KBB: Volvo XC90 has best infotainment system

Michael Martinez
The Detroit News

Las Vegas — Kelley Blue Book says the Volvo XC90’s Sensus infotainment system is the best on the market, and named it the inaugural winner of its “Best Auto Tech Award,” revealed Tuesday at the CES trade show.

Volvo beat out infotainment systems from Cadillac, Honda, VW, Chevrolet and Kia. Judging criteria included, but was not limited to, native and off-board voice recognition quality, Apple CarPlay and Android Auto connectivity and performance, embedded navigation accuracy, response times, menu clarity, and, most of all, intuitive operation from behind the wheel.

“With a keen focus on determining excellence in connected-car technology, we tested six touchscreen infotainment platforms deemed worthy of consideration for the first Kelley Blue Book Best Auto Tech Award,” said Jack R. Nerad, executive editorial director and executive market analyst for Kelley Blue Book. “One console in particular, the 2016 Volvo XC90 and its Sensus technology, was especially notable for its ability to enhance driving pleasure while also fostering safety, and it stood above the rest when it came to feature content, response times, ease-of-use and value.”

In addition to the award, Autotrader.com announced a new study that says an increasing number of car buyers say they want autonomous features like automatic braking and parking assist in the next vehicle they purchase.

An Autotrader-commissioned third-party study found 70 percent of shoppers are more likely to consider a new car or truck with autonomous safety features. About 83 percent of those surveyed say advanced safety features are important to them.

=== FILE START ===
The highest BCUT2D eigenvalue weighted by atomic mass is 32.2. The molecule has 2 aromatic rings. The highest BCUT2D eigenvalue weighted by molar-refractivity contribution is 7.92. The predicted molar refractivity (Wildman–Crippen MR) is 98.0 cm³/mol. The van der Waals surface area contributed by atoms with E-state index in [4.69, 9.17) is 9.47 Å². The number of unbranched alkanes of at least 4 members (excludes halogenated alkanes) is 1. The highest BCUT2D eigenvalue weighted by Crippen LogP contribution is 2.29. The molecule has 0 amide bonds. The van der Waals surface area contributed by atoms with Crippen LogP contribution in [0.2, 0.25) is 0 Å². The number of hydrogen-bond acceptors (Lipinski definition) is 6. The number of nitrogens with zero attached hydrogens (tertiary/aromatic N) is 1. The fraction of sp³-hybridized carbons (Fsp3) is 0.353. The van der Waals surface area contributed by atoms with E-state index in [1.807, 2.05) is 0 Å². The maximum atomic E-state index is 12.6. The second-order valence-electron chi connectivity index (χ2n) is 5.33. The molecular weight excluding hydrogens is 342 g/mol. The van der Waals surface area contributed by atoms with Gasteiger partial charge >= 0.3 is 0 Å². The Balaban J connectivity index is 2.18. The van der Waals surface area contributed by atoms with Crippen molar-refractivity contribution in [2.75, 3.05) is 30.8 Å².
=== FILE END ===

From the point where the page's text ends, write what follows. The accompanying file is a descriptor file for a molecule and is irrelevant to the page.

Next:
Roughly 47 percent said they would sync their vehicle with a smartwatch if they owned one.

“Consumers have learned to integrate the technology into their lives,” said Rachelle Petusky, Autotrader associate research manager. “When they get into their cars they expect to stay connected with simple and easy smartphone integration. The manufacturers who blend that with autonomous features are the ones who will win.”

About 77 percent of responders said a car with all of the technology features they want is more important to them than even car color. That’s up 8 percentage points from the 2014 study.

Other findings:

■46 percent of those surveyed would pay up to $1,499 for an interactive dashboard.

■65 percent said they would switch brands to get the technology features they wanted (up 9 percent from 2014).

■65 percent said they would watch the road even though they wouldn’t be actively driving in a self-driving car; only 11 percent say they would use the time to work.

■39 percent would prefer the navigation system on a smartphone rather than the one built into their vehicles (up 19 percent from 2014).

“As consumers hear more about autonomous features like automatic braking and collision avoidance technologies, and they begin to understand how they work or actually experience them, they appreciate what they do and they want them,” said Michelle Krebs, Autotrader senior analyst.


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